She helps spot those with undiagnosed mental illness
They had mental health issues but now they use their experiences to help others with the same condition. LAKEISHA LEO (firstname.lastname@example.org) visited the S'pore Mental Health Conference 2016 yesterday and spoke to two women who trained under the Peer Specialist Training programme
She was only a 17-year-old junior college student when she was referred to the Institute of Mental Health (IMH).
She was later diagnosed with bipolar disorder.
Ms Ruth Komathi, now 26, remembers clearly when she started to feel depressed.
It was when she was 15, and her older brother - her only sibling - went abroad for his university studies. She missed him terribly and it started to affect her personality.
She said: "I went from being a chatty person to someone who was very withdrawn. I was crying almost every night, I got agitated over the smallest things. I couldn't control my emotions."
Ms Komathi recounted an incident where she even slapped her mother during an "episode".
"I couldn't control myself, I knew I was deliberately telling myself not to do it, but I did it anyway," she said.
She eventually dropped out of JC.
Her condition worsenedand when she was 17, a polyclinic doctor referred her to IMH.
At 18, she was transferred to the adult clinic at IMH, which diagnosed her with bipolar disorder.
The road to recovery was a long one. It took a while for her to accept herself and deal with the social stigma.
She said: "It was like falling into a pit and trying to crawl out over and over, with no success."
Her psychiatrist, Dr Joseph Leong, was a big help and through him, she joined the Peer Specialist Training programme conducted by the Singapore Association for Mental Health (SAMH) in 2013.
She said: "My psychiatrist saw that I had a desire to work with people, and he gave it to me like an extra activity to do."
After the five-day long course. she had to take a written examination before she could become a peer specialist.
She also had to submit an interview form and sit for a face-to-face panel interview before she was allowed to join the programme.
Now in the mobile support team in SAMH as a peer specialist, she said: "I go on house visits with SAMH, where we speak to mostly undiagnosed clients and their caregivers to see if there's an issue."
Ms Komathi also has a degree in psychology from James Cook University Singapore
She said: "I did psychology because I always wanted to be in a profession that helps others.
"In the beginning, I wanted to understand myself better but now I realise that's where my heart is, to give back after I have received so much."
Illness made her isolate herself
She was arrested for trespassing in a nursing home in 2008.
Ms Chan Li Shan said: "I was lost. I was looking for a church so that I could become a nun and I walked into a nursing home by accident."
The staff ended up calling the police because "I think they really wanted to help me".
A day later, Ms Chan, who was then 25 and a philosophy student doing her master's at the National University of Singapore, was sent to the Institute of Mental Health (IMH).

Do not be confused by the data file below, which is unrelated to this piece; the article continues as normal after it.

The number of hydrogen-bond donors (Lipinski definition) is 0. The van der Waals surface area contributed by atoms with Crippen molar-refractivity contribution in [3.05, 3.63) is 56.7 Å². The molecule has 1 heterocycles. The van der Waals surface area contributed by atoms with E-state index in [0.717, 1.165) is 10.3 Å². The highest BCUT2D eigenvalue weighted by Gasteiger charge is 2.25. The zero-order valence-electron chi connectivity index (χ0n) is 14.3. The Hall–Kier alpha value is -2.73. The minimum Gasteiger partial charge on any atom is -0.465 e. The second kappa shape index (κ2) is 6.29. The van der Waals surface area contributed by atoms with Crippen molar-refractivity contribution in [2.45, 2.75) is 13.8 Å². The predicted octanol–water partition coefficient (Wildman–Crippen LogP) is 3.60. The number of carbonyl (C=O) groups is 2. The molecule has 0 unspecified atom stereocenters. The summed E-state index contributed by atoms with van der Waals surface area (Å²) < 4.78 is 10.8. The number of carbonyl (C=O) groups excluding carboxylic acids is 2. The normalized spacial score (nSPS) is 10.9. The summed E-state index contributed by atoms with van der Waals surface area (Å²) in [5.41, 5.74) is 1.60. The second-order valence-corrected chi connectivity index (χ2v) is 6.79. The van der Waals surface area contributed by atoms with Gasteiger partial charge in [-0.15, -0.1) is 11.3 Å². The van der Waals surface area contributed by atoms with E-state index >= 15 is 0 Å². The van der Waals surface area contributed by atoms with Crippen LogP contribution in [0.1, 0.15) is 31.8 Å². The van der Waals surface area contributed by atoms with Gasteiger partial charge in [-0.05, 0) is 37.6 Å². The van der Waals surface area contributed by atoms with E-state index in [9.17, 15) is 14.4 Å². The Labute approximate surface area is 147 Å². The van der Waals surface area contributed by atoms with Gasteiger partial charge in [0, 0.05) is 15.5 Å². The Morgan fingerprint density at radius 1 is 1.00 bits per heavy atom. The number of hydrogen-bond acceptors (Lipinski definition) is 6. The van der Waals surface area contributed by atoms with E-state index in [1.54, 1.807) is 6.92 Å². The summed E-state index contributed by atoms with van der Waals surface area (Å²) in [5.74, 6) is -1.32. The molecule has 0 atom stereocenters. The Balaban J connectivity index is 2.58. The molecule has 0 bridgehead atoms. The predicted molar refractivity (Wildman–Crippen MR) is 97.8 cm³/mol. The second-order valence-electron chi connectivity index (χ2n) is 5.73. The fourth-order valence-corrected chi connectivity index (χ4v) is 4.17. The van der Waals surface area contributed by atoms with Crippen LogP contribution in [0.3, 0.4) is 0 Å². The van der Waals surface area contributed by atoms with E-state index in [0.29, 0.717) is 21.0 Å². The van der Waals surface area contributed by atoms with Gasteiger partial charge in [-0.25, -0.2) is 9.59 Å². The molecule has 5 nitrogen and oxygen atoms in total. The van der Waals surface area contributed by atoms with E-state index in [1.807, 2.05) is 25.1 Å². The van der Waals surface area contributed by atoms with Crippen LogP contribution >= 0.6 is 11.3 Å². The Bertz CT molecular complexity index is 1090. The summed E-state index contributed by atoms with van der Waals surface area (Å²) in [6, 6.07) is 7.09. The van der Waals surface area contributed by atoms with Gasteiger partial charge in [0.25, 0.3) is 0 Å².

She was diagnosed with schizophrenia.
The symptoms had started gradually and had been going on for months before the incident, said Ms Chan, who is now 33.
She said: "I didn't realise I had a mental illness because I've never encountered anyone with mental health issues before, so it was a subject unfamiliar to me.
"I started isolating myself. I even covered my window with a huge blanket and wore earplugs so that I wouldn't have to listen to anything."
It was her mother who helped her, by getting her to seek treatment in April 2009.
She said: "My mother had secretly told a close friend of mineabout my condition, and asked if she could talk me into going for treatment. After a few months, this friend, who happened to be a trained counsellor, got me to agree."
Ms Chan received medication and psychotherapy, but laughter and support from family and loved ones also helped.
In 2013, she started helping others with the same condition under the Peers4Rs programme at IMH.
She said: "I wanted to use my experience for the benefit of others, and peer support gave me an opportunity to do that."
She was formally trained as a peer specialist in 2015 under the Peer Specialist Training programme.
Although Ms Chan is still on medication, she considers herself to have recovered to a certain extent. In 2012, she published a book titled A Philosopher's Madness,a personal account of her schizophrenia.
She is a manager in the mental health team at the National Council of Social Service.
She said: "The reason I'm in this team is because I want to use my experience for the benefit of others."
Helping loved ones with mental illness
The Singapore Mental Health Conference 2016 features international and local speakers, who will share their knowledge and experiences in supporting people with mental health issues across family, community and workplace settings.
Themed Mind Matters, Family Matters, the two-day conference started yesterday at the Singapore Expo.
It is jointly organised by the Institute of Mental Health (IMH), Agency for Integrated Care (AIC), National Council of Social Service (NCSS) and the Health Promotion Board (HPB).
Social and Family Development Minister Tan Chuan-Jin, who was the keynote speaker, saidyesterday that the conference is an important platform to share solutions about health and social support available for Singaporeans with mental care needs.